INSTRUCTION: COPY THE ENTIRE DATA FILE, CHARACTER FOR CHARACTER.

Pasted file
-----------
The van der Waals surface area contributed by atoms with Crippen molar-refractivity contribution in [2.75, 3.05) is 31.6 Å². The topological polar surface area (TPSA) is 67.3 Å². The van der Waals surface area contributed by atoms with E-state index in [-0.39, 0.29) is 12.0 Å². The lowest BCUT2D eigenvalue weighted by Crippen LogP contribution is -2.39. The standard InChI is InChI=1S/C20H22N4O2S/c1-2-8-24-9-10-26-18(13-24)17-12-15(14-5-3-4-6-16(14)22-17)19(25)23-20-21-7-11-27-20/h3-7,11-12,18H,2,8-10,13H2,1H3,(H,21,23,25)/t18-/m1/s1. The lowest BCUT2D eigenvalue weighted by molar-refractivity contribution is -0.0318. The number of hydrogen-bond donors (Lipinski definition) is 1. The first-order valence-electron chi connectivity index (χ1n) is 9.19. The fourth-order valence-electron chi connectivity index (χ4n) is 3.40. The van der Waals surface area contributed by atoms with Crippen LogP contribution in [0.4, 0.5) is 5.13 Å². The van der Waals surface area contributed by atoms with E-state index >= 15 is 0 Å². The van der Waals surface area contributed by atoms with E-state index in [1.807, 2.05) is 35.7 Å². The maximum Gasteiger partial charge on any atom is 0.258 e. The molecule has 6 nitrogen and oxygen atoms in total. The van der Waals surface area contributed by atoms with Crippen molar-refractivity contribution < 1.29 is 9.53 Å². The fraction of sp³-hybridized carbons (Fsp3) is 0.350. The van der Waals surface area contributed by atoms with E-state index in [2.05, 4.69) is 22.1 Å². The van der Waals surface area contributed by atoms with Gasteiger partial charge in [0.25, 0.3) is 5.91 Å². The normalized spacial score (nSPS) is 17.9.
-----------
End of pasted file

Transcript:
The van der Waals surface area contributed by atoms with Crippen molar-refractivity contribution in [2.75, 3.05) is 31.6 Å². The topological polar surface area (TPSA) is 67.3 Å². The van der Waals surface area contributed by atoms with E-state index in [-0.39, 0.29) is 12.0 Å². The lowest BCUT2D eigenvalue weighted by Crippen LogP contribution is -2.39. The standard InChI is InChI=1S/C20H22N4O2S/c1-2-8-24-9-10-26-18(13-24)17-12-15(14-5-3-4-6-16(14)22-17)19(25)23-20-21-7-11-27-20/h3-7,11-12,18H,2,8-10,13H2,1H3,(H,21,23,25)/t18-/m1/s1. The lowest BCUT2D eigenvalue weighted by molar-refractivity contribution is -0.0318. The number of hydrogen-bond donors (Lipinski definition) is 1. The first-order valence-electron chi connectivity index (χ1n) is 9.19. The fourth-order valence-electron chi connectivity index (χ4n) is 3.40. The van der Waals surface area contributed by atoms with Crippen LogP contribution in [0.4, 0.5) is 5.13 Å². The van der Waals surface area contributed by atoms with E-state index >= 15 is 0 Å². The van der Waals surface area contributed by atoms with E-state index in [1.807, 2.05) is 35.7 Å². The maximum Gasteiger partial charge on any atom is 0.258 e. The molecule has 6 nitrogen and oxygen atoms in total. The van der Waals surface area contributed by atoms with Crippen molar-refractivity contribution < 1.29 is 9.53 Å². The fraction of sp³-hybridized carbons (Fsp3) is 0.350. The van der Waals surface area contributed by atoms with E-state index in [2.05, 4.69) is 22.1 Å². The van der Waals surface area contributed by atoms with Gasteiger partial charge in [0.25, 0.3) is 5.91 Å². The normalized spacial score (nSPS) is 17.9.